They came, they saw and they bought.
When Akron, Ohio-based Famous Supply (a division of Famous Enterprises) realized they needed more space in their Columbus market, they jumped at the chance when an existing building became available. But the expansion from a previous 36,000-square-foot building was more than just a leap to larger quarters. It took Famous’ A-team, led by Bryan Huntley, vice president of supply chain, to ensure that the project went off smoothly, allowing it to celebrate its first full year of operation in May of 2014.
“It was a team effort,” says Huntley, who called up his team in Sebring, Ohio, where Famous maintains a 350,000-square-foot distribution center, for their expertise to make the transition as trouble-free as possible. “We were able to take advantage of what we learned from our largest distribution center and apply it to our newer one in Columbus,” he says.
Growth, unsurprisingly, was the impetus for a new location. “We had a facility on Cleveland Avenue in Columbus for decades,” says Huntley. “It served us well, but we simply outgrew it, and it became more difficult to move inventory and reach our customers.”
Famous began looking westward in Columbus, an area that was experiencing a burst of business activity. They found a warehouse on Roberts Road that had been home to a supplier of industrial cleaning supplies and thought the 100,000-square-foot operation would be a perfect fit. Huntley pointed out that the new location is one exit from HARDI’s office. [Ed. Note: Its proximity to HARDI had no bearing on our selection.] Because the previous occupant was a supply-based firm, Famous was able to retain about 70 percent of the existing material handling equipment and configure it for its own use. It was a tremendous savings for the company, according to Huntley.
But as most distributors know, expanding or buying a distribution center is not just a matter of size or even technological innovations. It’s still the details that seal the deal. The new distribution center hired 40 new employees bringing their employee count to 60.
Famous Enterprises has 26 branches, excluding its corporate offices. It is ranked 22nd on Distribution Center’s Top 50 Distributors 2015, with 65 percent of its business in heating and air-conditioning and 5 percent in hydronics.
Huntley also says that the new location would serve as a regional distribution center. “We weren’t just servicing branch customers, we were also going to replenish the inventory for other locations out of this facility, and that’s when we started crunching the numbers,” he says.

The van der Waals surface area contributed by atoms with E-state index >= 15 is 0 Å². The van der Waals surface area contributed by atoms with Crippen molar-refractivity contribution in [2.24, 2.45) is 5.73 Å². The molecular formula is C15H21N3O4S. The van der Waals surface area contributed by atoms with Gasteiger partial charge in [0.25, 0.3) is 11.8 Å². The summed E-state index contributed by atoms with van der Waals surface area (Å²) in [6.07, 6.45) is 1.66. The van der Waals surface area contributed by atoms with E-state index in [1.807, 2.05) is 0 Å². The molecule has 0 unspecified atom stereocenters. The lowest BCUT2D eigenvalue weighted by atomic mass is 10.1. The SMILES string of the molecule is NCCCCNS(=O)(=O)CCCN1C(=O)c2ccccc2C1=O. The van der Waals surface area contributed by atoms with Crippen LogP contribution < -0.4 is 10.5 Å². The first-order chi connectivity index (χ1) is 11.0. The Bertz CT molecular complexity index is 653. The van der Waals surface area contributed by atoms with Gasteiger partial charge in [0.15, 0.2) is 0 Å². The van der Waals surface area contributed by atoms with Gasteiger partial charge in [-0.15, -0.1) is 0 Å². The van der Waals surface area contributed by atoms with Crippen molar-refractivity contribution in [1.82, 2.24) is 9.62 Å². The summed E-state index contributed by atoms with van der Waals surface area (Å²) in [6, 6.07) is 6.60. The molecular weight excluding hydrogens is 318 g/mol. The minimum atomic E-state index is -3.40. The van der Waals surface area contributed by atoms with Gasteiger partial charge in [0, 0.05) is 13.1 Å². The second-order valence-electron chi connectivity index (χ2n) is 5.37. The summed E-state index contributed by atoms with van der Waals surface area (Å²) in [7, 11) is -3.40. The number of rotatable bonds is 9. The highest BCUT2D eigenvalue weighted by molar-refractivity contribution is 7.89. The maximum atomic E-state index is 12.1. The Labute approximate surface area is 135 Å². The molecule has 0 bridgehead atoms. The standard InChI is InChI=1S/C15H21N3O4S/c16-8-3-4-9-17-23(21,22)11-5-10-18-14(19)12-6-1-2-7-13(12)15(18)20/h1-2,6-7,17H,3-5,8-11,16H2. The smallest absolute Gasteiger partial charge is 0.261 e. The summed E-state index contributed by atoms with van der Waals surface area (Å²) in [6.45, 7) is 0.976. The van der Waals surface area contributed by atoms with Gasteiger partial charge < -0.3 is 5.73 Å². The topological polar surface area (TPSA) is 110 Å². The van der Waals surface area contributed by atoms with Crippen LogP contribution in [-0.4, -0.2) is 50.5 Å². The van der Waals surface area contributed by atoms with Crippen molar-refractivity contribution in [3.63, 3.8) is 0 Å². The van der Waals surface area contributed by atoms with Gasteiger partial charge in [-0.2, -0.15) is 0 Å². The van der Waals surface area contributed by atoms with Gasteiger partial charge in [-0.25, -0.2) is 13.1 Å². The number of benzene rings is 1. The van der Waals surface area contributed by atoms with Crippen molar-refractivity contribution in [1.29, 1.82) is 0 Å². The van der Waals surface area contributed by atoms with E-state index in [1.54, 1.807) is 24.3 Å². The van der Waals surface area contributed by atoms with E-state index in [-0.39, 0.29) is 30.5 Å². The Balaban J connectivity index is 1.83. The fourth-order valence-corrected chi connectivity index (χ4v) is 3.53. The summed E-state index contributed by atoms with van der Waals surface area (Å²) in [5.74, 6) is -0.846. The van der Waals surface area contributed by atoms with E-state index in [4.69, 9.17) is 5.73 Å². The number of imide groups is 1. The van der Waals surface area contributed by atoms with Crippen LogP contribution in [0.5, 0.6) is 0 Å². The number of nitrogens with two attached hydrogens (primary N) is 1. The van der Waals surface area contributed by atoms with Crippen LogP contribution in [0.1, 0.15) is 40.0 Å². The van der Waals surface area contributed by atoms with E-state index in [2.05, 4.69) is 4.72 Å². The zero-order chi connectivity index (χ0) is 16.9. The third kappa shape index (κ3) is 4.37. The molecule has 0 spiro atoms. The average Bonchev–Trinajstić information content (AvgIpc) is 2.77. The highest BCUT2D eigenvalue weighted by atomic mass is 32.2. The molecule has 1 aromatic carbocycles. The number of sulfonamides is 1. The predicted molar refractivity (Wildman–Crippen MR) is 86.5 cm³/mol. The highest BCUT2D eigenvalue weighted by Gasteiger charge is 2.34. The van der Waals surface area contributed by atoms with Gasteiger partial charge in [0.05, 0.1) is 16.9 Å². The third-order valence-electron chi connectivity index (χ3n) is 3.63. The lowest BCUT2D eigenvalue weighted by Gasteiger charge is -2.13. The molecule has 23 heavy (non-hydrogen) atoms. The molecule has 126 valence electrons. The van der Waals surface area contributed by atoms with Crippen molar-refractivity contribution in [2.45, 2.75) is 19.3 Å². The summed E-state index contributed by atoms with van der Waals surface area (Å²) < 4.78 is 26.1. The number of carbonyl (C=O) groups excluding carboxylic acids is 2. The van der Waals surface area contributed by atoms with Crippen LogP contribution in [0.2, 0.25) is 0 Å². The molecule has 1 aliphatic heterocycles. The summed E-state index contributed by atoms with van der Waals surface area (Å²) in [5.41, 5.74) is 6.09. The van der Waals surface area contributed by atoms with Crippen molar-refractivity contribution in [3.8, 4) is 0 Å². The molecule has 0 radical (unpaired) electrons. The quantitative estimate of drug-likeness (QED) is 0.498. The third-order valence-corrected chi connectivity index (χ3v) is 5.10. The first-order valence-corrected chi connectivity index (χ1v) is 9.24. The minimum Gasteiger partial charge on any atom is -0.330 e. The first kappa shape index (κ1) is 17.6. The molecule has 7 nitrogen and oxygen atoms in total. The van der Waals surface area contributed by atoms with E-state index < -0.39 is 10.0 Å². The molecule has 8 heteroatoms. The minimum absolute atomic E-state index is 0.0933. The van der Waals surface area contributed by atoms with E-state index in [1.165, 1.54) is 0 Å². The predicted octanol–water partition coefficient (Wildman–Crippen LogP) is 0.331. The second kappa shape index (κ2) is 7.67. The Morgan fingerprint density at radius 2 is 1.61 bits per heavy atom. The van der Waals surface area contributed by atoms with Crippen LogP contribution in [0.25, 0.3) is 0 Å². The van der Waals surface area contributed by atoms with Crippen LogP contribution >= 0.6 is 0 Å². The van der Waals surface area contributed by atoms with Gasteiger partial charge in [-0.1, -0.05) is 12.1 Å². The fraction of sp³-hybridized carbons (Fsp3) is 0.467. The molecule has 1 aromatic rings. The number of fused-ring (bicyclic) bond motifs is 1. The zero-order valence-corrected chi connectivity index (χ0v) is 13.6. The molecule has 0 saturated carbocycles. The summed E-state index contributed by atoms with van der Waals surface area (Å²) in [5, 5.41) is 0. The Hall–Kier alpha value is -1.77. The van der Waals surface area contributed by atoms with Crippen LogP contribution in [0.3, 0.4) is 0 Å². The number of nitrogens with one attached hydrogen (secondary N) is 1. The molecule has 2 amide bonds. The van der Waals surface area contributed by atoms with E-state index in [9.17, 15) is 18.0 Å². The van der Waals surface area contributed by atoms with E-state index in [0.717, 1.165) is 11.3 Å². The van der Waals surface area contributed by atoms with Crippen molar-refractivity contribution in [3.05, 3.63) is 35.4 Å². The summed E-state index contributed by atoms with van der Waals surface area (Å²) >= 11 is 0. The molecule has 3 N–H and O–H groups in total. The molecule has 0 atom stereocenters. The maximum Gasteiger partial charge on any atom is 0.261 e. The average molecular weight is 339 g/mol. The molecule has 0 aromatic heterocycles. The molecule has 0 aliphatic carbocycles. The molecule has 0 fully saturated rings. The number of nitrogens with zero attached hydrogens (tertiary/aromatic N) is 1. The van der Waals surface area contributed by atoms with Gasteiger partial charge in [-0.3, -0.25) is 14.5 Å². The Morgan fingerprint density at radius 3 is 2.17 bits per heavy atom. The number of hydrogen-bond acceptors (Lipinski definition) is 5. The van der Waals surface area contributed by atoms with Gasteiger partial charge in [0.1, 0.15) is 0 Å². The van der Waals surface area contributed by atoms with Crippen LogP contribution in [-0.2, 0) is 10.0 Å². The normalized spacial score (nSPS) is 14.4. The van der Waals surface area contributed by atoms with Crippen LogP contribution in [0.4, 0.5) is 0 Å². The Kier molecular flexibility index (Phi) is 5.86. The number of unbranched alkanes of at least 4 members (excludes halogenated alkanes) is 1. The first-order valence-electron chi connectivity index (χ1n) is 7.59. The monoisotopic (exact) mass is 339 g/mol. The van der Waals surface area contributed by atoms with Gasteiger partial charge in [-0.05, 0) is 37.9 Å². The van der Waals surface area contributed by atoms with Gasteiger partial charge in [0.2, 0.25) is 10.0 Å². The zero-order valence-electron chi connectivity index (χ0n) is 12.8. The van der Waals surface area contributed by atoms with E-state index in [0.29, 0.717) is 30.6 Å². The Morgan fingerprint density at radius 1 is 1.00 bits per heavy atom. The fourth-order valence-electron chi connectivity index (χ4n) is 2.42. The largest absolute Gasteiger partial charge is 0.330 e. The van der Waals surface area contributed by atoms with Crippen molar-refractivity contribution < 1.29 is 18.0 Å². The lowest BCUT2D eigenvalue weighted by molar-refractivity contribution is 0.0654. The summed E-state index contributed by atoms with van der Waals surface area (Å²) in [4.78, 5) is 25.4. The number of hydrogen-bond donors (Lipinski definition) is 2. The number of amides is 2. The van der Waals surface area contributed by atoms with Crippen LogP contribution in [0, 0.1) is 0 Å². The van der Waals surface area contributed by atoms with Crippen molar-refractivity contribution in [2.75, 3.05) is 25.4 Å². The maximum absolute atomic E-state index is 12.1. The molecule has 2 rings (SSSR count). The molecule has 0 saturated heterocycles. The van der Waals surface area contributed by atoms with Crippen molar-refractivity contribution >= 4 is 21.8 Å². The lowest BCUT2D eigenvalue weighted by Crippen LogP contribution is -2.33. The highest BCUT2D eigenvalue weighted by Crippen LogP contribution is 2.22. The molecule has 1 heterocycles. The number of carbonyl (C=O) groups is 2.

No matter how carefully you plan or assess the projected impact of a new distribution center, there’s always the specter that if you missed something, it could come back to sting you later, he notes. “How much inventory do we estimate will be there?” Huntley asks. “We kind of have an understanding of how much inventory fits in a building of that size. How many years is it good for? And then, giving it your best-laid plans, you have to step back and reassess it a year later to see if you did it correctly.”
Apparently, Famous did because, in retrospect, it became a fortuitous move.
“When we got in there, we acquired a couple of larger customers in the area while the project was going on,” he says. “We had to find more room for inventory, and we planned to be about two-thirds full when it opened under our growth [strategy], and we were full when it opened. It was a growth problem, but we call those good problems. That’s extra business, so that’s a good problem to have. We filled up the distribution center a couple of years faster than we thought, so now we have to create alternatives. Now we’re asking questions that involve how do we become even more efficient.”
While Huntley says Famous Supply is grateful for the award, he wanted to stress that “this was a team effort of our distribution, supply chain, operations and IT staff. Without the effort of the many people in the group photo, it would have never happened.”
This year Famous Enterprises is celebrating its 82nd year in business, establishing it as a company with a legacy and a history of steady expansion. What’s next?
“I can tell you what’s going on right now,” says Huntley. “We’ve got lots of product moving, the trucks are rolling and we have great people. That’s something we can count on, and it’s something we understand. What worries me is what’s on the horizon. Does something change that forces us to change? We’re always thinking about what’s the next investment, trying to stay ahead of the business and determine where it’s going. That’s our biggest challenge.”
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